This coming year, we will again be sponsoring the Louis Kelekolio Memorial OC-1 race on March 1st, our 33rd Annual Mac-A-Thon on Easter Saturday (April 19th) and our 28th Annual Calvin Kelekolio Long Distance race on August 17th, so mark your calendars and get ready for some great competition and camaraderie.

On a final note, our Annual Meeting/Thanksgiving potluck will be on Saturday, November 30th from 12 noon to 4 p.m. Elections to our 2014 Board of Directors will also be held; ballots and more details to follow after November 15th.  So join us in Honaunau for an afternoon to kick off the holiday season and prepare for the New Year!

Mahalo nui loa,

Rafael Ramirez, Keoua President

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Annual Meeting and Thanksgiving Party on November 30

Please join us in giving thanks for another year of paddling! Our annual meeting is coming up at the end of next month, on the Saturday after Thanksgiving.

We will also be electing our Board of Directors for the 2014 season. Nominations are now open for the nine directors who will steer our club wa’a through our sacred waters, as we strive to protect and preserve our ‘aina and traditions in our kuleana of Honaunau. We encourage members old and new to take an active role in managing the affairs of our club, so if you’re interested in serving on the Board, please let us know before November 15th, 2013, when nominations will be closed. We’ll be posting more information about board eligibility, responsibilities and the election process soon.

KEOUA HONAUNAU CANOE CLUB ANNUAL MEETING & ELECTIONS

Saturday, November 30th, from 12 Noon to 4 p.m.

  • See old and new friends
  • Vote for the 2014 Board of Directors
  • Pay your dues and OC-1 & 2 rack fees for 2014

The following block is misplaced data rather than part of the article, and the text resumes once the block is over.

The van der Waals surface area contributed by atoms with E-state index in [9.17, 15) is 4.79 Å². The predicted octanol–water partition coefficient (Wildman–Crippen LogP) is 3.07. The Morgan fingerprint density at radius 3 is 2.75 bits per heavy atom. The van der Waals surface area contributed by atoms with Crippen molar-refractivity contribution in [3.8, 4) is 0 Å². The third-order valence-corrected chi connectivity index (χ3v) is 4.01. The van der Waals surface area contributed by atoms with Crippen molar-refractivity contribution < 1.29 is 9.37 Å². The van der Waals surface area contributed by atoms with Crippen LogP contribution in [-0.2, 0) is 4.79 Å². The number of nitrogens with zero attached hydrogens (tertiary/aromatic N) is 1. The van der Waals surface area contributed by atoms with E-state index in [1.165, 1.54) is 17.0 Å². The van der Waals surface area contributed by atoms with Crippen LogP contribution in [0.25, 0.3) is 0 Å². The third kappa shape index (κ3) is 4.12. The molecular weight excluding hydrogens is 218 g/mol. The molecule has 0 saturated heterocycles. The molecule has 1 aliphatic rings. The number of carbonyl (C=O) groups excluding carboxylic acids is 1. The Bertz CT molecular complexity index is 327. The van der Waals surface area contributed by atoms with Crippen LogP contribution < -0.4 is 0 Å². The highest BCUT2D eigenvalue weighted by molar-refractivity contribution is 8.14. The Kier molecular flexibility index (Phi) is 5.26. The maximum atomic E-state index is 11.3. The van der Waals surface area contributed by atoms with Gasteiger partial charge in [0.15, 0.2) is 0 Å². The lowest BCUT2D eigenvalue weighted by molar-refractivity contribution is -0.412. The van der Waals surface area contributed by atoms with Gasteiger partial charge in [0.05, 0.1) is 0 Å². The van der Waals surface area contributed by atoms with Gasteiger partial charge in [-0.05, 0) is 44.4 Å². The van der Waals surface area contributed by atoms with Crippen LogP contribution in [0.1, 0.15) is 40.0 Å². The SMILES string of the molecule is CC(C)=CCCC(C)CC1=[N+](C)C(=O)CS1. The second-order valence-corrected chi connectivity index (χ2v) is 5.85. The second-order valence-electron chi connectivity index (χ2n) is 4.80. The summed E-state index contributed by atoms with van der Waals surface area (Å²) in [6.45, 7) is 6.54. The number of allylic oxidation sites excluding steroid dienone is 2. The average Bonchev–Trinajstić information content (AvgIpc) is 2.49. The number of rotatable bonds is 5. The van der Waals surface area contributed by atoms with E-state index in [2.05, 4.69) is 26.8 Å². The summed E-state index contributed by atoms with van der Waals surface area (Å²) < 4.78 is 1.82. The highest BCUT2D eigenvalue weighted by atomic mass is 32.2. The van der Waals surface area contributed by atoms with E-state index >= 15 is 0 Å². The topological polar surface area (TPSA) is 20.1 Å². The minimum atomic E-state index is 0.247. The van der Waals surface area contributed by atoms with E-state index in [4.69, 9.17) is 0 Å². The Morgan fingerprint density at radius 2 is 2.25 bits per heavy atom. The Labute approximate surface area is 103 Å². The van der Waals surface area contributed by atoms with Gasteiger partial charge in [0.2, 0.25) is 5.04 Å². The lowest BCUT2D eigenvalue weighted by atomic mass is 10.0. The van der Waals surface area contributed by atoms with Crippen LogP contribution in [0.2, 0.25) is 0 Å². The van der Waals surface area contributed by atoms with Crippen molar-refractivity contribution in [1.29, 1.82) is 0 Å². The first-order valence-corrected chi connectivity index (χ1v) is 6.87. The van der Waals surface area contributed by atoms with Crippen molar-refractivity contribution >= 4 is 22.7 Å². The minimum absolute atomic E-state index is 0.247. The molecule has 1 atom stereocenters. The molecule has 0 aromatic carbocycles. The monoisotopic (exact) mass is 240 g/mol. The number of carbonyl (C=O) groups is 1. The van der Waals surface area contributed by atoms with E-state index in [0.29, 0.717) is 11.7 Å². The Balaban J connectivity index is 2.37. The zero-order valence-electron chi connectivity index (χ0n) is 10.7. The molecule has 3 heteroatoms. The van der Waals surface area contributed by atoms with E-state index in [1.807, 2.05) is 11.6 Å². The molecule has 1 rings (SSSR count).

• Check out the Keoua shirts and hats for sale; great Christmas gifts!
  • Potluck; please bring a dish to share (we’ll provide the kalua pig)
  • Enjoy the holiday vibes with your Keoua ‘ohana!

See you at the halau!

For more information, contact:

Rafael Ramirez, President @ 808-328-4150

or

Stephanie Amick, Secretary @ 808-938-3480

 

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Pu‘uhonua O Honaunau Cultural Festival 2013

Every year, Keoua Honaunau Canoe Club participates in this beautiful cultural event, by providing canoes and steersmen to take visitors out to experience Honaunau Bay from a seat in an outrigger canoe. This short video shows our canoes in action at this year’s event:

 

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Calvin Kelekolio’s Long Distance Race Results 2013

Apologies for the delay in getting the results up (again). I’d like to give a big mahalo to everyone who came out for our race on Saturday, to all of our Keoua ohana who helped make this race amazing, Leinani from Ka ‘Ohana O Honaunau, and Kona Brewing Company for supporting this event and our paddlers.

Keiki Course (2 Miles)

Overall Club Name, Canoe Name Time Division